The Cooperative Baptist Fellowship announced a new partnership Oct. 5 with the National Baptist Convention of America International, Inc., seeking to build new bridges between predominantly black and white Baptist churches in the United States.
Potential areas of cooperation include social justice and advocacy awareness; the dismantling of racism in the U.S.; disaster response and long-term recovery; alleviating poverty and supporting and equipping healthy churches.
The two groups already cooperate as active members in the North American Baptist Fellowship, one of six global regions affiliated with the Baptist World Alliance, and the New Baptist Covenant, a movement to promote unity among Baptists across racial lines initiated by former President Jimmy Carter.
“We celebrate our partnership in the spirit of cooperation, goodwill and common faith,” Paynter said. “We reaffirm our commitment to Baptist values including evangelism, education, helping those in need and promoting religious liberty. Our partnership is an important effort to bring together Baptists from diverse racial, theological and regional backgrounds.”
“In a time in the United States when racial tensions are heightened, both the Cooperative Baptist Fellowship and the historically Negro National Baptist Convention of America are a blazing fresh and needed alliance,” Tolbert said. “We are not stronger separated, but we are stronger together.”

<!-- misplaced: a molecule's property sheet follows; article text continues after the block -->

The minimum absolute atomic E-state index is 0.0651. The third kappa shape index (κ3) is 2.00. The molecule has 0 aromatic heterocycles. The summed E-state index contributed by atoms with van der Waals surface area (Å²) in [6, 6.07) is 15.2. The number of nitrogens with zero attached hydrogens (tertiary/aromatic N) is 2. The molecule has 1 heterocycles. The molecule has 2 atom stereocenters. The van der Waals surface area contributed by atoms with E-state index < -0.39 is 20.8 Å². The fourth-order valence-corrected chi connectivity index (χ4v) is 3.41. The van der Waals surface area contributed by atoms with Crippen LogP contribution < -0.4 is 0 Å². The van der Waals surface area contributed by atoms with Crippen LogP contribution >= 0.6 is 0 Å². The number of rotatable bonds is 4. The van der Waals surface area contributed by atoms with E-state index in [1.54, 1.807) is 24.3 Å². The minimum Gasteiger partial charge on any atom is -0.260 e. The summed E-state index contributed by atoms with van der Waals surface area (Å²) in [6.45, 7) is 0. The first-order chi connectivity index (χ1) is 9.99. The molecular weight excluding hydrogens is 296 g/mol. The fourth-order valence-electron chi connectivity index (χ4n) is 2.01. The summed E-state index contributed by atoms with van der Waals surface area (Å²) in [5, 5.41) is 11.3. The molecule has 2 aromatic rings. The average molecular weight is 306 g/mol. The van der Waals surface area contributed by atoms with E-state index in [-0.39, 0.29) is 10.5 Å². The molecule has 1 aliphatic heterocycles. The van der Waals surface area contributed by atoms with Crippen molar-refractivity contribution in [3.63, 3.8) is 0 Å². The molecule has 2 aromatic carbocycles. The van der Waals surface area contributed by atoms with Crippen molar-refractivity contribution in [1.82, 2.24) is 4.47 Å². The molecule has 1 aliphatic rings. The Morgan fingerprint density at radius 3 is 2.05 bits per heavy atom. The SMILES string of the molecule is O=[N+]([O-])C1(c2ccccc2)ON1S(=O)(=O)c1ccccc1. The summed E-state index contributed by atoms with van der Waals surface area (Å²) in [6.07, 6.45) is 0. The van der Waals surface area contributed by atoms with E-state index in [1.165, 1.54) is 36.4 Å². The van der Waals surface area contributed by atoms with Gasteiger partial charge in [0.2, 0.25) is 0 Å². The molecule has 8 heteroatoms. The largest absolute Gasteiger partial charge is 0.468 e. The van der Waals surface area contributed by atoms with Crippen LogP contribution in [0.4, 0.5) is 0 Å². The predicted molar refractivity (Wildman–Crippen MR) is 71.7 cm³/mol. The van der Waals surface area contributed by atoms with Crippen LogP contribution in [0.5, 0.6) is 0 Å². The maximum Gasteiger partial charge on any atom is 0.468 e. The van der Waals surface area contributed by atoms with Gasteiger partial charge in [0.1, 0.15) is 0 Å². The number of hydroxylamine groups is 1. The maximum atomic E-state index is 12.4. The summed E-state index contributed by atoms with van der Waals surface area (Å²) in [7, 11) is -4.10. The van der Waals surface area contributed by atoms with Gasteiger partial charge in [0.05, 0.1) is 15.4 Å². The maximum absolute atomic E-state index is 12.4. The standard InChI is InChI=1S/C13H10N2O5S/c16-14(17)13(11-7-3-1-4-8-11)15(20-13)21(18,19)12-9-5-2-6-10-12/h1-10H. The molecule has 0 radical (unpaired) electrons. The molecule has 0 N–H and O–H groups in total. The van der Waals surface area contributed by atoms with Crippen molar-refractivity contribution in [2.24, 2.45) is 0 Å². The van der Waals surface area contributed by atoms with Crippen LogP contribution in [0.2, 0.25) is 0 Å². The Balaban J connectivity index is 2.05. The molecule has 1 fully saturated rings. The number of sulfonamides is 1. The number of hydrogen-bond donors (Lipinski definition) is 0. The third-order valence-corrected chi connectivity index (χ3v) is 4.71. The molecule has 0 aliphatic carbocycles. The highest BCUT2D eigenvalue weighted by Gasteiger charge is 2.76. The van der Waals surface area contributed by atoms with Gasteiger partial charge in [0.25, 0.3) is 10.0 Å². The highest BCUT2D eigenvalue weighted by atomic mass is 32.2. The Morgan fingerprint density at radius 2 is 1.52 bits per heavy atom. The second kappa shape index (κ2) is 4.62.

With an estimated 3.5 million members, the National Baptist Convention of America is the eighth largest religious body in the United States and third-largest Baptist group behind the National Baptist Convention U.S.A., Inc., and the Southern Baptist Convention.
CBF leaders said the new collaboration began to take shape through disaster relief coordinated through the North American Baptist Fellowship responding to flooding in Louisiana in August. At Tolbert’s invitation, CBF’s associate coordinator of projects and services Ron Fairley reported on the emerging partnership at the National Baptist Convention of America International annual gathering Sept. 14 in Cincinnati, Ohio.
Fairley will provide consulting services to the NBCA as it relocates its national headquarters and 10-member staff to Louisville, Ky. The NBCA board voted unanimously Oct. 6 to move the corporate headquarters to the campus of Simmons College upon sale of the current headquarters in Dallas.
Simmons College, a historically black college with ties to the CBF of Kentucky, announced a new collaboration with the National Baptist Convention of America International last December designating Simmons as the educational provider for the denomination.
Along with the move, NBCA announced plans to hold its 2017 annual session and 2020 Family Faith Fest in Louisville, expected to pump nearly $2 million in tourism into the local economy.